Which are the values of the f function f(x) = m/(x + 1) - mx, to increase on the set (-1, infinite )

Expert Answers
hala718 eNotes educator| Certified Educator

f(x) = m/(x+1) -mx

To find where the function is increasing, we need to calculate the first derivative, if f'(x) is positive, then the function is increasing for the interval.

Let us calculate f'(x)

f'(x) = -m/(x+1)^2  -m

      = -m[1/(x+1)^2  +1]\

For the interval (-1, inf):

The value between that parenthesis [1/(x+1)^2 + 1} is always positive for all real numbers

Then in order for f'(x) to be positive, -m will have to be a positive value, Them (m) should be a negative value.

Then f(x) is increasing on the interval (-1,inf) if and only if m<0.

 

  

neela | Student

f(x) = m(x+1) -mx. To find the values of the function (-1 to infinity)

Solution:

Let f(x) = m/(x+1) -mx .

f'(x) = -m/(x+1)^2 -m should be > 0  for x over (-1, infinity.).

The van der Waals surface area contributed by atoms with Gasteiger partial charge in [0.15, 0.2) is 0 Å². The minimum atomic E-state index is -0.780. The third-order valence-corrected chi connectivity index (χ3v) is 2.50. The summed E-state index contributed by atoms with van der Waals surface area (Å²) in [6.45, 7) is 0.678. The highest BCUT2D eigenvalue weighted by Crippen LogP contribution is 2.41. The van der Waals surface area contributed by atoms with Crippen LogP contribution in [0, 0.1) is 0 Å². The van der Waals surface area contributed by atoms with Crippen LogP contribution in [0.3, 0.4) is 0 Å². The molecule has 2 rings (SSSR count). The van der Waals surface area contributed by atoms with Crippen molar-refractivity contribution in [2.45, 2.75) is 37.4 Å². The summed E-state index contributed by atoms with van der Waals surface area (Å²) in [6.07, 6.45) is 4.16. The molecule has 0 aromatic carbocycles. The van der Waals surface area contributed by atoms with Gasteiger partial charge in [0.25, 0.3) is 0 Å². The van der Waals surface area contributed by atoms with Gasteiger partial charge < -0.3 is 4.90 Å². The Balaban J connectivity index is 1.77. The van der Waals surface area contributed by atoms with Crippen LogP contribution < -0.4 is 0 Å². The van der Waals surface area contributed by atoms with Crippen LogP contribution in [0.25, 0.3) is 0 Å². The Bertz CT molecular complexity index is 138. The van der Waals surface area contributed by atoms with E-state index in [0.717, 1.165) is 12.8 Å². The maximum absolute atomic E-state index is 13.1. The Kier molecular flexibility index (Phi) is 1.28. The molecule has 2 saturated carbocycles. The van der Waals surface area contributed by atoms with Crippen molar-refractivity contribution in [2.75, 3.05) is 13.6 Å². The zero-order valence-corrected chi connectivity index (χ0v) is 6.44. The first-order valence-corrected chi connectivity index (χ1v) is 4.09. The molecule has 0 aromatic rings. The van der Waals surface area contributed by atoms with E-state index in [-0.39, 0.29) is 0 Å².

-m/(x+1)^2 > m. Or

-1/(x+1)^2 > 1. Or

-1 > (x+1)^2*1. Or

-1 > (x+1)^2. Or

But (x+1)^2 is  positive quantity and so can not be a < 1. So there cannot be any value of x over(-1 infinity) for which f(x) = m/(x+1) - mx is increasing.

 

 

 

 

 

 

 

giorgiana1976 | Student

For the function f(x) to increase between the limits             (-1,infinity), the first derivative of the function, has to be positive between the same limits.

f'(x)=-m/(x+1)^2 -m

f'(x)=-m[1/(x+1)^2 +1]

Because we're working on the set (-1,infinity), the denominator will be strictly positive.

In order to have f'(x)>0, -m>0

We'll multiply by -1 and the inequality will change:

m<0